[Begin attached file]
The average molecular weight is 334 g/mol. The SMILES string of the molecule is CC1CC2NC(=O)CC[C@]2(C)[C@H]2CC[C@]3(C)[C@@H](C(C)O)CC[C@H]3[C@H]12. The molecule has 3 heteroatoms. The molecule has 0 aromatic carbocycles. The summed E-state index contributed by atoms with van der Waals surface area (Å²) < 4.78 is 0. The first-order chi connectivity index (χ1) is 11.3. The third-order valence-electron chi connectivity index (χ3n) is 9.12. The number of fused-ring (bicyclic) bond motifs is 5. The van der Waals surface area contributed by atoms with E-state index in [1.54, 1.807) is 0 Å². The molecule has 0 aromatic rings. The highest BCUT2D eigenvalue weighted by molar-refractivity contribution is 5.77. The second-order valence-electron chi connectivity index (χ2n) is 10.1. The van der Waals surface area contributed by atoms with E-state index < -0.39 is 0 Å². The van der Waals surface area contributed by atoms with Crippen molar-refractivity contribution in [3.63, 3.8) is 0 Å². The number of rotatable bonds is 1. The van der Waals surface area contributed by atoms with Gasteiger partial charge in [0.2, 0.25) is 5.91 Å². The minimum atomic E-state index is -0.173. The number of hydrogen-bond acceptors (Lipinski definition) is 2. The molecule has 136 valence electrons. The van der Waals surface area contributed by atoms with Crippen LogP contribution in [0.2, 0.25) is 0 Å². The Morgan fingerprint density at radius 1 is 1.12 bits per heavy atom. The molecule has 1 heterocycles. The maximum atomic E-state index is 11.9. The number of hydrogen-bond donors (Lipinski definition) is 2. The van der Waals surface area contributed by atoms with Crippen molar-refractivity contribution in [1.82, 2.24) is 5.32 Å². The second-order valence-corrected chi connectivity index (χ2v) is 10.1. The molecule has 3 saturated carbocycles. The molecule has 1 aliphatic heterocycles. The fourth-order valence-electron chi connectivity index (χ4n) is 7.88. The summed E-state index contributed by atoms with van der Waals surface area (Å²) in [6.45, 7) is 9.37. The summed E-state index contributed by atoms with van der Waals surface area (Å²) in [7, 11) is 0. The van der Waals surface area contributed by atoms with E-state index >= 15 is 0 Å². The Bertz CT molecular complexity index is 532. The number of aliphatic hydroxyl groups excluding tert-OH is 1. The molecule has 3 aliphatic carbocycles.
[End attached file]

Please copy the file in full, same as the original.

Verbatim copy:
The average molecular weight is 334 g/mol. The SMILES string of the molecule is CC1CC2NC(=O)CC[C@]2(C)[C@H]2CC[C@]3(C)[C@@H](C(C)O)CC[C@H]3[C@H]12. The molecule has 3 heteroatoms. The molecule has 0 aromatic carbocycles. The summed E-state index contributed by atoms with van der Waals surface area (Å²) < 4.78 is 0. The first-order chi connectivity index (χ1) is 11.3. The third-order valence-electron chi connectivity index (χ3n) is 9.12. The number of fused-ring (bicyclic) bond motifs is 5. The van der Waals surface area contributed by atoms with E-state index in [1.54, 1.807) is 0 Å². The molecule has 0 aromatic rings. The highest BCUT2D eigenvalue weighted by molar-refractivity contribution is 5.77. The second-order valence-electron chi connectivity index (χ2n) is 10.1. The van der Waals surface area contributed by atoms with E-state index < -0.39 is 0 Å². The van der Waals surface area contributed by atoms with Crippen molar-refractivity contribution in [3.63, 3.8) is 0 Å². The number of rotatable bonds is 1. The van der Waals surface area contributed by atoms with Gasteiger partial charge in [0.2, 0.25) is 5.91 Å². The minimum atomic E-state index is -0.173. The number of hydrogen-bond acceptors (Lipinski definition) is 2. The molecule has 136 valence electrons. The van der Waals surface area contributed by atoms with Crippen LogP contribution in [0.2, 0.25) is 0 Å². The Morgan fingerprint density at radius 1 is 1.12 bits per heavy atom. The molecule has 1 heterocycles. The maximum atomic E-state index is 11.9. The number of hydrogen-bond donors (Lipinski definition) is 2. The van der Waals surface area contributed by atoms with Crippen molar-refractivity contribution in [1.82, 2.24) is 5.32 Å². The second-order valence-corrected chi connectivity index (χ2v) is 10.1. The molecule has 3 saturated carbocycles. The molecule has 1 aliphatic heterocycles. The fourth-order valence-electron chi connectivity index (χ4n) is 7.88. The summed E-state index contributed by atoms with van der Waals surface area (Å²) in [6.45, 7) is 9.37. The summed E-state index contributed by atoms with van der Waals surface area (Å²) in [7, 11) is 0. The van der Waals surface area contributed by atoms with E-state index >= 15 is 0 Å². The Bertz CT molecular complexity index is 532. The number of aliphatic hydroxyl groups excluding tert-OH is 1. The molecule has 3 aliphatic carbocycles.